Gastroparesis: Quality of Life and Symptom Burdens for Patients

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Studies show that gastroparesis, a chronic gastrointestinal (GI) disorder, is estimated to affect up to five million people in the United States. The symptoms of this condition can be debilitating and sometimes life-threatening.

Throughout the month of August, the International Foundation for Gastrointestinal Disorders (IFFGD) will raise awareness about the symptom burdens and quality of life for those living with gastroparesis – the theme for Gastroparesis Awareness Month 2020. “Patients living with this digestive disorder may suffer from a variety of symptoms which pose a tremendous impact on their daily lives,” says IFFGD president, Ceciel T. Rooker.

Gastroparesis Awareness Month, established by IFFGD in 2016, takes place every year during the month of August. During this time and throughout the year IFFGD utilizes their platform to support the gastroparesis community by raising awareness to promote education and encourage research.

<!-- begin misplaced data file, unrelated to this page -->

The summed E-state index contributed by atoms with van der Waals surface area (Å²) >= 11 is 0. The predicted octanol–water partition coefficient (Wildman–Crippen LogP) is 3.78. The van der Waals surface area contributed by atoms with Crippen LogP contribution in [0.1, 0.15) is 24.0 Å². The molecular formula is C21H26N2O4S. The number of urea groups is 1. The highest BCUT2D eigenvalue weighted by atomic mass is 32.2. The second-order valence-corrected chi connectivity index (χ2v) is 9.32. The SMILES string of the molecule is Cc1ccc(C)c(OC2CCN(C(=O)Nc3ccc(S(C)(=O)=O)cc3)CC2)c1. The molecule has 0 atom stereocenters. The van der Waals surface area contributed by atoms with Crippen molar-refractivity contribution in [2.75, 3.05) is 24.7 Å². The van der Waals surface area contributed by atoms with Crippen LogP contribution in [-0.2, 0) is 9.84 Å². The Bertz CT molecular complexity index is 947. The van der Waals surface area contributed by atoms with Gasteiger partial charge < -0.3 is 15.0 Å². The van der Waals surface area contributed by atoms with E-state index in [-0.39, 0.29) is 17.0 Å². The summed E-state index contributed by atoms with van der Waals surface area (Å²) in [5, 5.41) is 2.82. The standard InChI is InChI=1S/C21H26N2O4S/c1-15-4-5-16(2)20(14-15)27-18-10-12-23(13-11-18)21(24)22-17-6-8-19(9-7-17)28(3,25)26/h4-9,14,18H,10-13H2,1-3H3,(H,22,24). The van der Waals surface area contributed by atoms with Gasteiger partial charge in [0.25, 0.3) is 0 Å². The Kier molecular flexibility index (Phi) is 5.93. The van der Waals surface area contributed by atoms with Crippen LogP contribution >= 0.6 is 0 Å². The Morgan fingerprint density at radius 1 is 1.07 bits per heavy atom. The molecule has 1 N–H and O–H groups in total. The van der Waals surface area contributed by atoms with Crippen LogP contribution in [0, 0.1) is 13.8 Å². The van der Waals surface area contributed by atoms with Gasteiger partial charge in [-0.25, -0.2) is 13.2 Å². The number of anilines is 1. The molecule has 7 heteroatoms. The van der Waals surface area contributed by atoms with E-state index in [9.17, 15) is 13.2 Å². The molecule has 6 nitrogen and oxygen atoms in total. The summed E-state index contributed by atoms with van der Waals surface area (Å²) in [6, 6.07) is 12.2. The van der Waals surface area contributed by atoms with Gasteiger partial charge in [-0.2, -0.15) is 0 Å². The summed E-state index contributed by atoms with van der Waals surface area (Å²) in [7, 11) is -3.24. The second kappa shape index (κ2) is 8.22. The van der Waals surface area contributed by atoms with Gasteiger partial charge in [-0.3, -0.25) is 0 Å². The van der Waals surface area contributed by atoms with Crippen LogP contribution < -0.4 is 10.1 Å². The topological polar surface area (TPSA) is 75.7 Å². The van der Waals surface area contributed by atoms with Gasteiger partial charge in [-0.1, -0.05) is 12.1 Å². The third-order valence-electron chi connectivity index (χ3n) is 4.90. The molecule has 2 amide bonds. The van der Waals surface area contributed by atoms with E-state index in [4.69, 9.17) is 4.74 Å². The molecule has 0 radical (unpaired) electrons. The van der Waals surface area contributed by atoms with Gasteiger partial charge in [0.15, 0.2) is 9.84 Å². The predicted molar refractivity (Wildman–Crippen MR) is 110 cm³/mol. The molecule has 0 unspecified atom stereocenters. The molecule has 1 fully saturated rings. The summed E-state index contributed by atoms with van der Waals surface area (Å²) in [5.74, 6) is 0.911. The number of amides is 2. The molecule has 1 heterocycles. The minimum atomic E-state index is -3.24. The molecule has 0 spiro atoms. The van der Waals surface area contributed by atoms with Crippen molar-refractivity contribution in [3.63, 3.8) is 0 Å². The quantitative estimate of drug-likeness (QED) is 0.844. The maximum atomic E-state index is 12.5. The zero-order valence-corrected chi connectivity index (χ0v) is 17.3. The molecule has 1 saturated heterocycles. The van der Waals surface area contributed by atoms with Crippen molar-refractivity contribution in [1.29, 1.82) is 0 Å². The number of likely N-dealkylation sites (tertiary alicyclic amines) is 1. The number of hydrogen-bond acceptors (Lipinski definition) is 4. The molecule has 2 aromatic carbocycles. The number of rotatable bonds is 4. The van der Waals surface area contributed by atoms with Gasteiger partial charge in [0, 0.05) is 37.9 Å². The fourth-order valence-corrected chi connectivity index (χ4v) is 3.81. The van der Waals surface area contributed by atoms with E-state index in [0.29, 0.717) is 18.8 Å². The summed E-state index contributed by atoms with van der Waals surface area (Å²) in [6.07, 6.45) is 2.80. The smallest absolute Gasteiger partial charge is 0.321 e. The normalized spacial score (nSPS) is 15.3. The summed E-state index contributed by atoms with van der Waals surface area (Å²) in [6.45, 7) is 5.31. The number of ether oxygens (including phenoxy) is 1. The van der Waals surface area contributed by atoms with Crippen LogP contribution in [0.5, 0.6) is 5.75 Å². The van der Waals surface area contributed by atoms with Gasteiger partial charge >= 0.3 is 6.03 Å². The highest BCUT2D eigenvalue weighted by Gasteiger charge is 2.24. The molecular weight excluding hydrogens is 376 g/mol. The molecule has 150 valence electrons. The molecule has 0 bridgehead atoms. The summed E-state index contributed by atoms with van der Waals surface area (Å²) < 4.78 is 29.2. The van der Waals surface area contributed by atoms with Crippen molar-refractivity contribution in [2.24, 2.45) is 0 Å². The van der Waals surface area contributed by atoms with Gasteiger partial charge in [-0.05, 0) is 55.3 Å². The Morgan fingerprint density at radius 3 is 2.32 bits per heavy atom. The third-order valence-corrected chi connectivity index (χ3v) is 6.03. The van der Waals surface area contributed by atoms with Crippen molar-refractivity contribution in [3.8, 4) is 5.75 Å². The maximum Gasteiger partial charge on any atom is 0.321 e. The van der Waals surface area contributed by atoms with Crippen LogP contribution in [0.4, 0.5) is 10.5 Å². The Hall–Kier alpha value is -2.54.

Gastroparesis, also called delayed gastric emptying, is a chronic digestive condition characterized by symptoms that can vary from life-limiting to life-threatening and often persist or reoccur over time. Some refer to it as having a paralyzed stomach (Gastro = Stomach and Paresis = paralysis). Symptoms usually occur during or after a meal and can appear suddenly or gradually.

Symptoms typically include: 

  • Nausea and/or vomiting
  • Stomach pain and discomfort
  • Dry heaves
  • Stomach fullness after a normal-sized meal
  • Early fullness and the inability to finish a meal

Additionally, “the symptoms of gastroparesis – nausea, vomiting, stomach fullness, can affect patients differently, with different severities. In some patients, the nausea is bad, whereas in others, the abdominal pain can be particularly severe,” says Temple University’s Gastroenterology Vice Chair of Research, Henry P. Parkman, MD.

In recognition of Gastroparesis Awareness Month, IFFGD will launch a campaign that acknowledges the symptom burdens and quality of life for patients — using the hashtags #MyGPlife and #GastroparesisAwarenessMonth. “Many patients with gastroparesis, as well as their caregivers, are greatly affected by the burden afflicted in gastroparesis,” said Dr. Parkman. During Gastroparesis Awareness Month, we invite you to share your story about what it is like living with gastroparesis using #MyGPlife.

Find the Gastroparesis Awareness Month Media Toolkit and campaign images by visiting here.

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